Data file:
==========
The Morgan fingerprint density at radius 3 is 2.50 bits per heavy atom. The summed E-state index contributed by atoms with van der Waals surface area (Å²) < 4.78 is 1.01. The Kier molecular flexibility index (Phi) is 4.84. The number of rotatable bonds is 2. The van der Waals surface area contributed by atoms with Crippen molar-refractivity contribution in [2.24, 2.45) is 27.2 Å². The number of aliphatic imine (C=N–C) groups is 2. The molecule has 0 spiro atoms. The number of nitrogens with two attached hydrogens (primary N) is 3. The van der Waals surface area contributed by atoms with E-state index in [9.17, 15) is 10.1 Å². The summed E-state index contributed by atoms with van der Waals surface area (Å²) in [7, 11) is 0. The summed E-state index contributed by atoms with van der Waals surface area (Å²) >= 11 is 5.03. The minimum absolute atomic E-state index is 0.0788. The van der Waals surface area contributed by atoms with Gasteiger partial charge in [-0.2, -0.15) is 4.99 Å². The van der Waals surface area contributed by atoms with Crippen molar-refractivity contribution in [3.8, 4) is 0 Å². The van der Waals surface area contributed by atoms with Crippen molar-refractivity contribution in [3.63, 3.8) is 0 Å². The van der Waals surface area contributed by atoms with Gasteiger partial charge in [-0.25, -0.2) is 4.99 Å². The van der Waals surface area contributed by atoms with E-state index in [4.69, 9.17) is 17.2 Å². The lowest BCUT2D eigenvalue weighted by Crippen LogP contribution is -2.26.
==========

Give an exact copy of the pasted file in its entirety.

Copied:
The Morgan fingerprint density at radius 3 is 2.50 bits per heavy atom. The summed E-state index contributed by atoms with van der Waals surface area (Å²) < 4.78 is 1.01. The Kier molecular flexibility index (Phi) is 4.84. The number of rotatable bonds is 2. The van der Waals surface area contributed by atoms with Crippen molar-refractivity contribution in [2.24, 2.45) is 27.2 Å². The number of aliphatic imine (C=N–C) groups is 2. The molecule has 0 spiro atoms. The number of nitrogens with two attached hydrogens (primary N) is 3. The van der Waals surface area contributed by atoms with E-state index in [9.17, 15) is 10.1 Å². The summed E-state index contributed by atoms with van der Waals surface area (Å²) in [7, 11) is 0. The summed E-state index contributed by atoms with van der Waals surface area (Å²) >= 11 is 5.03. The minimum absolute atomic E-state index is 0.0788. The van der Waals surface area contributed by atoms with Gasteiger partial charge in [-0.2, -0.15) is 4.99 Å². The van der Waals surface area contributed by atoms with Crippen molar-refractivity contribution in [3.8, 4) is 0 Å². The van der Waals surface area contributed by atoms with Crippen molar-refractivity contribution in [3.63, 3.8) is 0 Å². The van der Waals surface area contributed by atoms with Gasteiger partial charge in [-0.25, -0.2) is 4.99 Å². The van der Waals surface area contributed by atoms with E-state index in [4.69, 9.17) is 17.2 Å². The lowest BCUT2D eigenvalue weighted by Crippen LogP contribution is -2.26.